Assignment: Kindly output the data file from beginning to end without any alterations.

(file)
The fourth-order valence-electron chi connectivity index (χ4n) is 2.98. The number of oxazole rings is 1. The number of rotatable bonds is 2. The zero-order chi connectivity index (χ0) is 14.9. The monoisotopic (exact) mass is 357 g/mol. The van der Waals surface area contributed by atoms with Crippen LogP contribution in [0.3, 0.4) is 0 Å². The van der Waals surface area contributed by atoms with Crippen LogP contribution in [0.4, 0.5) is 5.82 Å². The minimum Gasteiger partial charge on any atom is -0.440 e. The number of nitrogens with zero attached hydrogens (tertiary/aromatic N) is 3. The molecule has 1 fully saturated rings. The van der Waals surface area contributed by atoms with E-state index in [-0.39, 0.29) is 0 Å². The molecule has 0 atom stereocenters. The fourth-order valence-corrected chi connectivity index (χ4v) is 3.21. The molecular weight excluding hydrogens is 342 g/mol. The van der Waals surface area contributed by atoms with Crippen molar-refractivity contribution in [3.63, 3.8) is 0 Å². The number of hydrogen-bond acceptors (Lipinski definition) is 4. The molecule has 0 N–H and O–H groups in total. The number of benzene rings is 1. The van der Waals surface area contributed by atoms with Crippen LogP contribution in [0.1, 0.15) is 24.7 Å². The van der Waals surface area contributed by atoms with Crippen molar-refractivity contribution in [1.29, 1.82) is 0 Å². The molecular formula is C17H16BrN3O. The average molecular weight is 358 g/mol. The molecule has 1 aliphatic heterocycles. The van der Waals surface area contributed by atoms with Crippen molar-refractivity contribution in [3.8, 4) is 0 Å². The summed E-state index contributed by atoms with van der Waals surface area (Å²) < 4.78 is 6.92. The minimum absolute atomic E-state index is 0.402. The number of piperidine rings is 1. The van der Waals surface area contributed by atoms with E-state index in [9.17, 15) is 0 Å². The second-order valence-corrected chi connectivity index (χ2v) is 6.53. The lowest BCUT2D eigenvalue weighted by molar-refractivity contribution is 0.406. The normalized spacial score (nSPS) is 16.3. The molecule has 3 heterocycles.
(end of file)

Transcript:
The fourth-order valence-electron chi connectivity index (χ4n) is 2.98. The number of oxazole rings is 1. The number of rotatable bonds is 2. The zero-order chi connectivity index (χ0) is 14.9. The monoisotopic (exact) mass is 357 g/mol. The van der Waals surface area contributed by atoms with Crippen LogP contribution in [0.3, 0.4) is 0 Å². The van der Waals surface area contributed by atoms with Crippen LogP contribution in [0.4, 0.5) is 5.82 Å². The minimum Gasteiger partial charge on any atom is -0.440 e. The number of nitrogens with zero attached hydrogens (tertiary/aromatic N) is 3. The molecule has 1 fully saturated rings. The van der Waals surface area contributed by atoms with E-state index in [-0.39, 0.29) is 0 Å². The molecule has 0 atom stereocenters. The fourth-order valence-corrected chi connectivity index (χ4v) is 3.21. The molecular weight excluding hydrogens is 342 g/mol. The van der Waals surface area contributed by atoms with Crippen molar-refractivity contribution in [3.63, 3.8) is 0 Å². The number of hydrogen-bond acceptors (Lipinski definition) is 4. The molecule has 0 N–H and O–H groups in total. The number of benzene rings is 1. The van der Waals surface area contributed by atoms with Crippen LogP contribution in [0.1, 0.15) is 24.7 Å². The van der Waals surface area contributed by atoms with Crippen molar-refractivity contribution in [1.29, 1.82) is 0 Å². The molecular formula is C17H16BrN3O. The average molecular weight is 358 g/mol. The molecule has 1 aliphatic heterocycles. The van der Waals surface area contributed by atoms with Crippen molar-refractivity contribution in [3.8, 4) is 0 Å². The summed E-state index contributed by atoms with van der Waals surface area (Å²) < 4.78 is 6.92. The minimum absolute atomic E-state index is 0.402. The number of piperidine rings is 1. The van der Waals surface area contributed by atoms with E-state index in [9.17, 15) is 0 Å². The second-order valence-corrected chi connectivity index (χ2v) is 6.53. The lowest BCUT2D eigenvalue weighted by molar-refractivity contribution is 0.406. The normalized spacial score (nSPS) is 16.3. The molecule has 3 heterocycles.